74{b28040870e2dde01f25bc5b483275391226143b34751c4bb8f1feeecaec925a1} of Macra members say ‘active farmers’ should undertake a farm safety course

According to Macra’s CAP 2020 consultation report, 74{b28040870e2dde01f25bc5b483275391226143b34751c4bb8f1feeecaec925a1} of young farmers believe in order to qualify as an active farmer, a farm safety education course should be undertaken.

Following months of discussions with hundreds of farmers throughout Ireland, Macra na Feirme has published its report on what Irish farmers want from CAP 2020 and identifies the issues they are most concerned about in the coming years.

Macra’s report says there is a need to address the health, safety and wellbeing of farmers through training, education and innovation.

“Across Europe, there is a need to ensure adequate awareness of the health and safety risks of farmers,” it says. “Macra na Feirme supports the CEJA proposal that farmers would receive a free, yearly health and wellbeing checkup and would have to participate in a free mandatory health and safety course to be classified as an active farmer.”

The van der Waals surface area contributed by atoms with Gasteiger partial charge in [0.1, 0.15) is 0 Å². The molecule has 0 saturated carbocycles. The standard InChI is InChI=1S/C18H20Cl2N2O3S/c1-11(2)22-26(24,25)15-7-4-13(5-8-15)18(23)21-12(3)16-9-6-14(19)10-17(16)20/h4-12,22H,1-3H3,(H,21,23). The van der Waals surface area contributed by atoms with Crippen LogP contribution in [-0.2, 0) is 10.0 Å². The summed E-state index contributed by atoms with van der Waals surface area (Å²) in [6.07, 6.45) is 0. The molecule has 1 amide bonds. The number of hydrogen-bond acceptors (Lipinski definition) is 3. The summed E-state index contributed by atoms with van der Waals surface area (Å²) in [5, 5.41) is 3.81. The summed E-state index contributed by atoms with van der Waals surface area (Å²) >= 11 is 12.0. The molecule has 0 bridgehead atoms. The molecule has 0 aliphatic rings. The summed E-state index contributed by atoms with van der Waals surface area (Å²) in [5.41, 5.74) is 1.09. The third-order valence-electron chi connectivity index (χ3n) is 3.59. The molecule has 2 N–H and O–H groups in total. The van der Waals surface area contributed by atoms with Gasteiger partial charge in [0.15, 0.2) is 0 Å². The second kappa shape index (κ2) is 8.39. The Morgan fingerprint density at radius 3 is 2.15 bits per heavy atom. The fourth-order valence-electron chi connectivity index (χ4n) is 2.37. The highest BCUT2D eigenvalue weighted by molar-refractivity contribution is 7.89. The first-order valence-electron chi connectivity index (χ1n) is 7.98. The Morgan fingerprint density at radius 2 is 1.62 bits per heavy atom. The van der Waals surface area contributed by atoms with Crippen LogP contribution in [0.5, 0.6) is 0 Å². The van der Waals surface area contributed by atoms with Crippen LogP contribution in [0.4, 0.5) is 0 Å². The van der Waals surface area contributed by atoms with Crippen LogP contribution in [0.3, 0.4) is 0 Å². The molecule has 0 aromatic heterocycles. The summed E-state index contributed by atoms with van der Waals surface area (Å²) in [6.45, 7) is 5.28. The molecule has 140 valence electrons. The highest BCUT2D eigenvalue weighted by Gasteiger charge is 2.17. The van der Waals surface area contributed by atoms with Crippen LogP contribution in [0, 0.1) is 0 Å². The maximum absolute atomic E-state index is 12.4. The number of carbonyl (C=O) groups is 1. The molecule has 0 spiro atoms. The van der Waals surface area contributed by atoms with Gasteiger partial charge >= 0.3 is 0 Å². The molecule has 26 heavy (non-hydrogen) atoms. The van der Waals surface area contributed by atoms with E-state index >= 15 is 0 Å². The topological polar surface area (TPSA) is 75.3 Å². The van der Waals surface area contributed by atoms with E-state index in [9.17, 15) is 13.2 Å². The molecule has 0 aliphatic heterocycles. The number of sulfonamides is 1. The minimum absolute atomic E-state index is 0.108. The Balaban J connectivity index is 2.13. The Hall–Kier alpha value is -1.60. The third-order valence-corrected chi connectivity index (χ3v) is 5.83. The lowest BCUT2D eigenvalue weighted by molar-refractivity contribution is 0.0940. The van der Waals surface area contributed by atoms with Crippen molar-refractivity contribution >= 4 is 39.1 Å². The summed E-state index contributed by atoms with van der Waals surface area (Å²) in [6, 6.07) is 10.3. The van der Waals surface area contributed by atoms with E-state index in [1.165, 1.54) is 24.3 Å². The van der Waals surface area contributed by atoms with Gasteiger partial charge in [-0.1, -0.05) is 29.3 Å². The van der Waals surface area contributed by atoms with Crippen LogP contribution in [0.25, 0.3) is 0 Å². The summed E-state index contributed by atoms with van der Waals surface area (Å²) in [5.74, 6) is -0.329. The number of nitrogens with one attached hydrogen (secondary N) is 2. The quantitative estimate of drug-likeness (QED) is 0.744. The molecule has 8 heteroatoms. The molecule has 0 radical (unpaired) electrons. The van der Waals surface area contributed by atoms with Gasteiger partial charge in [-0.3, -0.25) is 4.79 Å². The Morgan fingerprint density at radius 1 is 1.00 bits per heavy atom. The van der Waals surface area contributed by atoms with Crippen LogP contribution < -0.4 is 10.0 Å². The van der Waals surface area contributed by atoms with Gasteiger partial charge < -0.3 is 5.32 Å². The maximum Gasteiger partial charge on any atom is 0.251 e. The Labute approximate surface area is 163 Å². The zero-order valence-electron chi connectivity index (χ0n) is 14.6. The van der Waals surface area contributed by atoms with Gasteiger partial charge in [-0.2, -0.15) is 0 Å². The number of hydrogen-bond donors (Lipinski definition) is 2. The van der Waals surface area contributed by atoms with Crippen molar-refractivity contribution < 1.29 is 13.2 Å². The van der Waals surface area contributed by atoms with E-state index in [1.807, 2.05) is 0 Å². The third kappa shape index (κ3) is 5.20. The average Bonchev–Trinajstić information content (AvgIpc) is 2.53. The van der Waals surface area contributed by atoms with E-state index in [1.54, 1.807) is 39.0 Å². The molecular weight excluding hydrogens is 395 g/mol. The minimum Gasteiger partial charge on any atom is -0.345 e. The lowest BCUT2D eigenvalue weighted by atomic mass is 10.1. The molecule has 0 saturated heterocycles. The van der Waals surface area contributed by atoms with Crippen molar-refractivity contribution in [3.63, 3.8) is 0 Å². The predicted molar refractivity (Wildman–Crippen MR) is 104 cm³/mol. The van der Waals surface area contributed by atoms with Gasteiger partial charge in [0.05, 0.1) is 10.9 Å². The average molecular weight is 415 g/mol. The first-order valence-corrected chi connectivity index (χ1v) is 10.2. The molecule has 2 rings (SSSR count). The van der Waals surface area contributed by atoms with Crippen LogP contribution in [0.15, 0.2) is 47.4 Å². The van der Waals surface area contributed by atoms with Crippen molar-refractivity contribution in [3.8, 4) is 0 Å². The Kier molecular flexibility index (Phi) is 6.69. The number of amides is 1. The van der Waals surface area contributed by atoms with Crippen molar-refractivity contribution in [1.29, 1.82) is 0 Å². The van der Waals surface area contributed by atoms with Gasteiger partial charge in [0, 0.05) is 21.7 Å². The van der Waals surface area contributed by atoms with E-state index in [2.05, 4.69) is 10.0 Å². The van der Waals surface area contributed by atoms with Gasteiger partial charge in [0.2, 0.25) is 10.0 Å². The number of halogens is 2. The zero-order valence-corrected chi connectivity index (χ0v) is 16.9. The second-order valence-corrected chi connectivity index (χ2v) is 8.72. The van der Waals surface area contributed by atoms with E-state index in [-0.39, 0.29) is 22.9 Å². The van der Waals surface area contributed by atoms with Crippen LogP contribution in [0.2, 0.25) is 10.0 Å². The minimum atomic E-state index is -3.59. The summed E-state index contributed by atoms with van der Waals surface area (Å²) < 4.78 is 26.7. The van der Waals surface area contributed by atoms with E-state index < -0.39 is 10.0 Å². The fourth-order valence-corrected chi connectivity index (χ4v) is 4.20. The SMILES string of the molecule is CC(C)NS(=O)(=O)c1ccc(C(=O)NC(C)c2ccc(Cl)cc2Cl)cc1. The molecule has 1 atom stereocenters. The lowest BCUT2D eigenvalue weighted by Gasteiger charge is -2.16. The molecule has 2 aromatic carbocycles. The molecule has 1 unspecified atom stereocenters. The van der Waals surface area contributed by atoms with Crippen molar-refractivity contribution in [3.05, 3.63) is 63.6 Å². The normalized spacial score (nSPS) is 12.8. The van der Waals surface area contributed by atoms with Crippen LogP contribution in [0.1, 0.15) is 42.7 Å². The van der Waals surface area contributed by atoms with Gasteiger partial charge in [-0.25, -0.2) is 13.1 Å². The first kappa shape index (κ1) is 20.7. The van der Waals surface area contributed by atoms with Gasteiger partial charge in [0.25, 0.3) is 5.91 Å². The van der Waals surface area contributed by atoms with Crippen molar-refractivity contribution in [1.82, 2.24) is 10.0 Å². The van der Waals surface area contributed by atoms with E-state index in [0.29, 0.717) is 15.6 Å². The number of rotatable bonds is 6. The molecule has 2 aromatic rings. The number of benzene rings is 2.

Of the young farmers who contributed to the report, seventy-four per cent of said that a farmer should undertake a mandatory farm safety education course to qualify as an active farmer.

The report said Macra is also very much in favour of the CEJA proposal for active farmers to gain access to farm relief for a variety of unworkable circumstances, such as sickness, injury and bereavement, as well as relief to cover maternity and paternity.

The future of agriculture in Europe is facing numerous very real and serious threats and therefore the measures included in CAP 2020 will make it one of the most critical reforms since introduced.

There is mounting pressure on the CAP budget from many other sections within the EU Commission. It is imperative the budget is maintained or enhanced to provide farmers with the direct payments they require to: overcome volatility in the markets; protect the environment; and maintain the countryside for the benefits of all Europeans, the report said.

The decrease in funding to the EU budget as a result of Brexit cannot be used as a scapegoat to lower the level of support farmers receive. A redefining of the active farmer and redesign of the direct payment model will allow for the refocusing of payments to active farmers, the report concluded.

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